The existing forest area in north Bengal is around 3,100sqkm.
According to the minister, the increase in animal population is a key concern of foresters worried about frequent elephants deaths on train tracks. “Unless the railways adopt alternative proposals like double-laning the New Jalpaiguri-Falakata-Cooch Behar route and halt movement of goods trains on the Dooars route at night, elephants and other animals will continue to die,” he said.
Asked about the steps taken against the railways, Roy cited a verdict from a Dehradun court and demanded the intervention of the judiciary.
On Friday, a Dehradun court convicted Vijay Pal, a train driver, of violating speed restrictions on the Dehradun-Haridwar route that led to the deaths of three elephants, including a calf, 12 years ago. He was sentenced to three years of rigorous imprisonment and a fine of Rs 10,000.
The minister said in north Bengal, his department filed FIRs against the railways after every elephant death. “We want the judiciary to attach similar priority to these cases. As the railways are not listening to us, there is no other alternative but to seek judicial intervention.”
Roy, who has opposed the railways’ move to extend lines to Bhutan through the Dooars forest and suggested construction of flyovers to avoid track deaths, said: “We know that the construction of elevated tracks or flyovers involves a huge cost but there is no other alternatives. We are also bound by our commitment to save forests and conserve wildlife.”
Test shows HIV spread-- Patients to take part in AIDS Day rally today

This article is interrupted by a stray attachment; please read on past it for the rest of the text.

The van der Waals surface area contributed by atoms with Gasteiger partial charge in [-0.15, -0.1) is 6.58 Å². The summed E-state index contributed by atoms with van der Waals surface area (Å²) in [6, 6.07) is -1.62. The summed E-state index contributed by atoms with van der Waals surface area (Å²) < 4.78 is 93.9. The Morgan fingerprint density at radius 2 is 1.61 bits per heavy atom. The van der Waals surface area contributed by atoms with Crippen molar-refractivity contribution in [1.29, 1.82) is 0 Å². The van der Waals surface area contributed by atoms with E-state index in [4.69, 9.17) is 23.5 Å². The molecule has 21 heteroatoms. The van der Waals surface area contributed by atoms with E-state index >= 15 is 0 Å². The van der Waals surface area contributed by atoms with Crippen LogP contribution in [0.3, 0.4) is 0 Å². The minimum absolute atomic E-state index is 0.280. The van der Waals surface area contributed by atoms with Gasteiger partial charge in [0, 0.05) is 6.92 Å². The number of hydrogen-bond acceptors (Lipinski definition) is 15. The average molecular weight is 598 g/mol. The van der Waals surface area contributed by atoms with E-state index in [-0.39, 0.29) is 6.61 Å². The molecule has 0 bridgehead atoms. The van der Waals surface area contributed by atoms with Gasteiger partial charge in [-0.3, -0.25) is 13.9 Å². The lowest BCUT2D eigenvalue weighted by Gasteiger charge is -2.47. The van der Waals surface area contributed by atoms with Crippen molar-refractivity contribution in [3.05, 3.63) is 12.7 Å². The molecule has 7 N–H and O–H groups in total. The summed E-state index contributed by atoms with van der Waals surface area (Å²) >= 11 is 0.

TT, Gangtok, Nov. 30: The number of HIV patients in Sikkim has reached 199 in 2010, 15 years after tests for the disease began in the state.
There were only two HIV patients in 1995 when the tests were introduced in Sikkim, categorised by the National AIDS Control Organisation (NACO) as one of the lowest prevalence states in India.
V. Singhi, the project director of the Sikkim State AIDS Control Society, said 28 persons had died of AIDS after 1995.
“According to our records, the number of surviving AIDS patients in Sikkim is 111 and they are in different age groups. Most of the patients are in the age group of 20-39 and they total 106,” said Singhi.
The project director said there were only two HIV patients in Sikkim in 1995.
“Fourteen persons tested HIV positive in the state in 2005 when the Sikkim society was established in Gangtok. But today, the number is 199. Three patients are below 10 and 152 are aged between 20 and 39,” said Singhi.
He added that Sikkim falls under the low HIV prevalence group of C & D categorised by the NACO.
The project director claimed that HIV/AIDS patients in Sikkim did not face social stigma. “But the patients themselves are not ready to come out in the open,” he said.
On the occasion of World AIDS Day tomorrow, the society will hold a candlelight rally in Gangtok in the evening. “People infected with HIV/AIDS will take part in the rally from Titanic Park to Star Hall Cinema. This will be for the first time in Sikkim that AIDS patients are coming out in the open,” said Singhi.
The society has been working extensively with NGOs, the STNM Hospital in Gangtok and four district hospitals to provide counselling and assistance to high risk group-commercial sex workers, intravenous drug users (IDU) and migrant labourers.
“We have roughly 700 commercial sex workers registered with six NGOs under us in Sikkim. They are provided with general counselling and free condoms along with medical treatment for sexually transmitted diseases,” said Singhi.
He added that actual number of commercial sex workers in Sikkim is much higher than those registered with the NGOs.
The number of IDUs in Sikkim is estimated to be between 1,400 and 1,500.
“The NGOs working with us have drop-in-centre facilities where the IDUs can get new syringes. We want to encourage one time use of syringes as they may spread HIV,” Singhi.